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Intelligent wheelchair control strategies for older adults with cognitive impairment: user attitudes, needs, and preferences


Intelligent powered wheelchairs can increase mobility and independence for older adults with cognitive impairment by providing collision avoidance and navigation support. The level and/or type of control desired by this target population during intelligent wheelchair use have not been previously explored. In this paper, we present user attitudes, needs, and preferences in a study conducted with a mock intelligent wheelchair offering three different modes of user control. Users wanted to be in the loop during wheelchair operation and/or high-level decision making, and also provided specific contexts where an autonomous wheelchair would be helpful. Participants identified benefits of and concerns with intelligent wheelchairs, along with desired features and functionality. The paper presents the implication of these findings and provides specific recommendations for future intelligent wheelchair development and deployment.

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Fig. 1


  1. Participants tested a different scenario each day, and the study was not counterbalanced such that an equal number of participants tested each scenario on a day.

  2. Despite some statistically significant results, note that the lowest median QUEST 2.0 rating for each mode in all scenarios and survey items was 4.0 (“quite satisfied”). Only two ratings below 3.0 (“more or less satisfied”) were seen over all trials, suggesting that participants either felt uncomfortable to admit when they were unsatisfied, or were in fact generally quite satisfied with all modes.


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The authors would like to acknowledge all CanWheel team members, especially Kate Keech, Pouria TalebiFard, Emma Smith, Laura Hurd Clarke, Ben Mortenson, Paula Rushton, and Eric Rothfels for their feedback and assistance in conducting the study. We would also like to thank Ellen Maki for conducting statistical analysis, as well as GF Strong, Advanced Mobility, and LTC staff (particularly Sheralyn Manning and Guylaine Desharnais) for all their support. This research was supported by CIHR CanWheel team in Wheeled Mobility for Older Adults (AMG-100925), the Collaborative Health Research Program, Alzheimer’s Society Research Program, AGE-WELL NCE Inc.—a member of the Networks of Centres of Excellence program, Science Without Borders funded by Coordenação de Aperfeiçoamento de Pessoal de Nível Superior (CAPES)—Ministry of Education of Brazil, NSERC Discovery Grant #298211, an NSERC Undergraduate Student Research Award, the Canadian Foundation for Innovation (CFI) Leaders Opportunity Fund / British Columbia Knowledge Development Fund Grant #13113, the Institute for Computing, Information and Cognitive Systems (ICICS) at UBC, NSERC Grant CRDPJ 434659-12 and the ICICS/TELUS People & Planet Friendly Home Initiative at UBC.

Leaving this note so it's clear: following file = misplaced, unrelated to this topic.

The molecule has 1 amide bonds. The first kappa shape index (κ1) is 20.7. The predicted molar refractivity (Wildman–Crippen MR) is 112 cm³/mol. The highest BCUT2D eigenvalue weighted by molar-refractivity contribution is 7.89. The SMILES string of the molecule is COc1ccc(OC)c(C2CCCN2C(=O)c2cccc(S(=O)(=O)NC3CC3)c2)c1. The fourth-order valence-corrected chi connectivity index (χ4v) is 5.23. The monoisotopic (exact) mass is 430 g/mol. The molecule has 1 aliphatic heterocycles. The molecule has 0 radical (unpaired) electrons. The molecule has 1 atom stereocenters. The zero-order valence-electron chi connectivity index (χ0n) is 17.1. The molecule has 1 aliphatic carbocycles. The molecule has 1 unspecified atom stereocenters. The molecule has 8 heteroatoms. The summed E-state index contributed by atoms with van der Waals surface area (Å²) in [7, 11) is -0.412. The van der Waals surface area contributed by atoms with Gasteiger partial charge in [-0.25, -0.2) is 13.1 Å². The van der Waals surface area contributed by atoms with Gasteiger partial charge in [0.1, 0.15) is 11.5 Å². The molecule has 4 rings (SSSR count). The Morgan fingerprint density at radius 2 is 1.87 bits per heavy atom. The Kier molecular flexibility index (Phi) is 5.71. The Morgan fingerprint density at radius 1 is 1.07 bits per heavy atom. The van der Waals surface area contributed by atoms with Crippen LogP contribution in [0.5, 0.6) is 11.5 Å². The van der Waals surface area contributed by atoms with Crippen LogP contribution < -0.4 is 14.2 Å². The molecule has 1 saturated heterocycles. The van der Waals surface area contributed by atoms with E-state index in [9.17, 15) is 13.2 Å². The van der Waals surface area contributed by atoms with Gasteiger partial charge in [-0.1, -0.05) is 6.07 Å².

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Correspondence to Pooja Viswanathan.

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This is one of several papers published in Autonomous Robots comprising the “Special Issue on Assistive and Rehabilitation Robotics”.

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Viswanathan, P., Zambalde, E.P., Foley, G. et al. Intelligent wheelchair control strategies for older adults with cognitive impairment: user attitudes, needs, and preferences. Auton Robot 41, 539–554 (2017).

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